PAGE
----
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Now that we understand the importance of trusted certificates and why certificate authorities are necessary, let's walk through the missing middle step: how a client verifies a server's SSL/TLS certificate.
First, the client gets the server's certificate as part of the SSL/TLS handshake. (If you are writing an application that is hitting an HTTPS API endpoint, this step happens before any application data is exchanged.)
The client checks to ensure that the server's certificate is not expired and that the domain name or IP address on the certificate matches the server's information. Then, the client attempts to verify that the server's certificate has been properly signed by the certificate authority who authorized it. Due to the nature of asymmetric encryption, the client is able to do this using the information within the server's response -- without even contacting the certificate authority.
It's unlikely that the server's certificate is signed directly by a root certificate authority that is trusted by the client. However, the client can trust any number of intermediate certificate authorities, as long as the trust chain eventually leads back to one of the client's trusted root certificates, as illustrated in .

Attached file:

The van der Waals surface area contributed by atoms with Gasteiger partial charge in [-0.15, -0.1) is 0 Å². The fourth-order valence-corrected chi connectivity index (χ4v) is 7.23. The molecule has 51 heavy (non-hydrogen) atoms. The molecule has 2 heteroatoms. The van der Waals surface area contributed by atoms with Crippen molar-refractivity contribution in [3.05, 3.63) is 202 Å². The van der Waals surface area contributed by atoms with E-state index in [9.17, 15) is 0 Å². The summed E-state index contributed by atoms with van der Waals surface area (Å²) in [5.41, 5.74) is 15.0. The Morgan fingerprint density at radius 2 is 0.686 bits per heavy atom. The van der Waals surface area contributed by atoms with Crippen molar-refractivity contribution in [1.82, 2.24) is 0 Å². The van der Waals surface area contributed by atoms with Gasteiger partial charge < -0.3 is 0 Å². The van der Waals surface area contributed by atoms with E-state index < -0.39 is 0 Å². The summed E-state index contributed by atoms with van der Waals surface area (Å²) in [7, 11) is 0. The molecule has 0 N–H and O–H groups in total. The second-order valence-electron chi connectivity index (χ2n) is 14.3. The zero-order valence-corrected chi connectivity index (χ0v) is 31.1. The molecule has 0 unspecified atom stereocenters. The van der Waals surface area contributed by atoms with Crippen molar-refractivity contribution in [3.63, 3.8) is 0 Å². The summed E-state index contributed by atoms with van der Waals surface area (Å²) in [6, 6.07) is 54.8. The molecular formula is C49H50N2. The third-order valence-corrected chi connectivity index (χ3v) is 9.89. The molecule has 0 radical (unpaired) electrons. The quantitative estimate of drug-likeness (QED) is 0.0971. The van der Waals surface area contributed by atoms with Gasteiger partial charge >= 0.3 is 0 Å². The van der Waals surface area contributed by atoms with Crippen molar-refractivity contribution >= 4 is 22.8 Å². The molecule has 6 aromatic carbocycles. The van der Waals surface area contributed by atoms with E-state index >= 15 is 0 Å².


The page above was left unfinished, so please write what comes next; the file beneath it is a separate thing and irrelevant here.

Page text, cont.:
For each intermediate certificate, the client completes the same process: it verifies the issuer's name matches the certificate owner's name, and uses the signature and public key to verify that the certificate is properly signed.
Eventually, in a successful transaction, the client will come to a self-signed root certificate that the client implicitly trusts. At this point, the client has built a cryptographic chain of trust to the server, and the SSL/TLS handshake can proceed.